10 Key Design Interventions for a Healthier, Happier, and More Productive Workplace
By Kirsten Ritchie
Health and wellness has quietly become a consequential issue within the business community. Healthy, happier people are more productive, more likely to collaborate, and more likely to innovate in ways that benefit the bottom line. According to Gallup, highly engaged, satisfied employees are 21% more productive and report 37% fewer sick days. So how can a company ensure its workforce is as healthy and happy as possible?
Here are 10 design interventions that can pay significant dividends:
Long periods of sitting cultivate physical and mental lethargy, not to mention chronic health conditions such as cardiovascular disease and diabetes. Height adjustable workstations can help people be more productive, focus better, and improve overall health, according to a study by the Center for Active Design, Perkins+Will, and Steelcase. Activity Based Working (ABW) design — with a variety of workspaces designed for different work tasks — can minimize health risks from prolonged sitting. Indoor and outdoor walking paths, fitness areas, centralized stairs, and other design solutions to get people moving can also pay significant dividends.2. Provide Easy Access to Water and Healthy Snacks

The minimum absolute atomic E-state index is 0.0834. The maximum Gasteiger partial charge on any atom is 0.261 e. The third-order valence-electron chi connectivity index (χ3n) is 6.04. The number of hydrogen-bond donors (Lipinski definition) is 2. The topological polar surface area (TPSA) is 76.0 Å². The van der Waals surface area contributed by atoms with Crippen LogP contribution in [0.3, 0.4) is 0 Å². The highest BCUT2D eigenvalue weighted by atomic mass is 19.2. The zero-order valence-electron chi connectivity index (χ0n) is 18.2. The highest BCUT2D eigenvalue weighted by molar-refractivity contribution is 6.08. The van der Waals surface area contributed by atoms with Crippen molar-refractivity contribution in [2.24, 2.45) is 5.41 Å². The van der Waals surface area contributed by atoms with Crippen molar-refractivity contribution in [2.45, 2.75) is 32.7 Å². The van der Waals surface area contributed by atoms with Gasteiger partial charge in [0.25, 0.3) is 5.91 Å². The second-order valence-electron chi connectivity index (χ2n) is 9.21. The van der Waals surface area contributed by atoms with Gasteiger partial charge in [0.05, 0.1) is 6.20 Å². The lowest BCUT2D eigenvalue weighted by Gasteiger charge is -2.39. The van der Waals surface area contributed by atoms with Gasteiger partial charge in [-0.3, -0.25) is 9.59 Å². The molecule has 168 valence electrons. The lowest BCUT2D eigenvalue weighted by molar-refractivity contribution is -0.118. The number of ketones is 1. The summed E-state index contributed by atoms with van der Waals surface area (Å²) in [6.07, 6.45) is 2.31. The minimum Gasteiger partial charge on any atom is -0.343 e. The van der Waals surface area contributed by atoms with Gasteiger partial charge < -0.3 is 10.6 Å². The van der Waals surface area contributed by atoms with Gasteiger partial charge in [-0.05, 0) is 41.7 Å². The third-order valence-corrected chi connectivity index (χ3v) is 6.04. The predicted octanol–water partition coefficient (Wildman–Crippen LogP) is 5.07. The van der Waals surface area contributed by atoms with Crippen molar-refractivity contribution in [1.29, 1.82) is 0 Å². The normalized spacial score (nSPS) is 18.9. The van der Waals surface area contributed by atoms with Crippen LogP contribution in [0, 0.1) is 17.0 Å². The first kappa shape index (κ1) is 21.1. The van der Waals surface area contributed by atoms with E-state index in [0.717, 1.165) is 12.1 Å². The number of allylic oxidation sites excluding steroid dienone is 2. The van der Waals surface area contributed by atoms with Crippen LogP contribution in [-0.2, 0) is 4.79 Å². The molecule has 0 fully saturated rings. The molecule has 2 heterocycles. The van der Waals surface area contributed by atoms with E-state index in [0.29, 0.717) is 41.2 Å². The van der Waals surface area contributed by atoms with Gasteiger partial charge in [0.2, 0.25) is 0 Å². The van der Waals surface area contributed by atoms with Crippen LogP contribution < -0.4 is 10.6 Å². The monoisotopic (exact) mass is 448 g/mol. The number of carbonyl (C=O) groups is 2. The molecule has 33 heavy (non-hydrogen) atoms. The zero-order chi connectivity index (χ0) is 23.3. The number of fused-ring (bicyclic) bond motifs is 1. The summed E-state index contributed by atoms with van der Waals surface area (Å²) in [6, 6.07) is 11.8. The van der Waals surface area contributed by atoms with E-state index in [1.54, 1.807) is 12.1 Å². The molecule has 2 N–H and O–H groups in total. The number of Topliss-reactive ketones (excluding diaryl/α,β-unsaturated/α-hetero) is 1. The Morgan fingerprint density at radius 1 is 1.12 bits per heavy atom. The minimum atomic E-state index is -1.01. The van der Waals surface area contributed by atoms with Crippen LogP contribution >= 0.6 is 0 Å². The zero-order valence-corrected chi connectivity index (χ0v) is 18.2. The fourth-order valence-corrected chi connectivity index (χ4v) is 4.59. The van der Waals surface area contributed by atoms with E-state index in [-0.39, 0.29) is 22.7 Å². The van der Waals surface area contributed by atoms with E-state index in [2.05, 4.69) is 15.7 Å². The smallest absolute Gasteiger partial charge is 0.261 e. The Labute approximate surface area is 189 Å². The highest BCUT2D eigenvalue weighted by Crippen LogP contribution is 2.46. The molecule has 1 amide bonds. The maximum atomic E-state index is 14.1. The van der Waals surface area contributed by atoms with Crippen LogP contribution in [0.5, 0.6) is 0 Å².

Combat weariness by ensuring access to fresh, filtered water. According to research from the Health Enhancement Research Organization (HERO), Brigham Young University, and the Center for Health Research at Healthways, employees who ate healthful meals and exercised on a regular basis had better job performance and lower absenteeism. Those who eat healthy are 25% more likely to have higher job performance, the study found. Keep vending machines and refrigerators stocked with natural, healthy foods, which leave people feeling alert and energetic.
Air filled with volatile organic compounds (VOCs) is a leading cause of chronic absenteeism, which can cut into productivity and lower the bottom line. Pursuing LEED design strategies, which require buildings to feature materials with low VOC emission profiles, is a simple and effective solution for reducing the presence of VOCs. A 2009 Michigan State University study found that LEED buildings, which filter and circulate air more effectively, reduced absenteeism by 50%. According to the study, workers in LEED buildings were less likely to be affected by respiratory illnesses and reported fewer instances of depression and stress.
High CO2 levels are another cause of employee fatigue. Enclosed workspaces such as conference rooms often lack proper ventilation and can expose workers to higher than normal levels of carbon dioxide, which leads to drowsiness and lethargy. Allow natural air into the workplace, and make sure it is properly ventilated and filtered to minimize VOC and CO2 levels.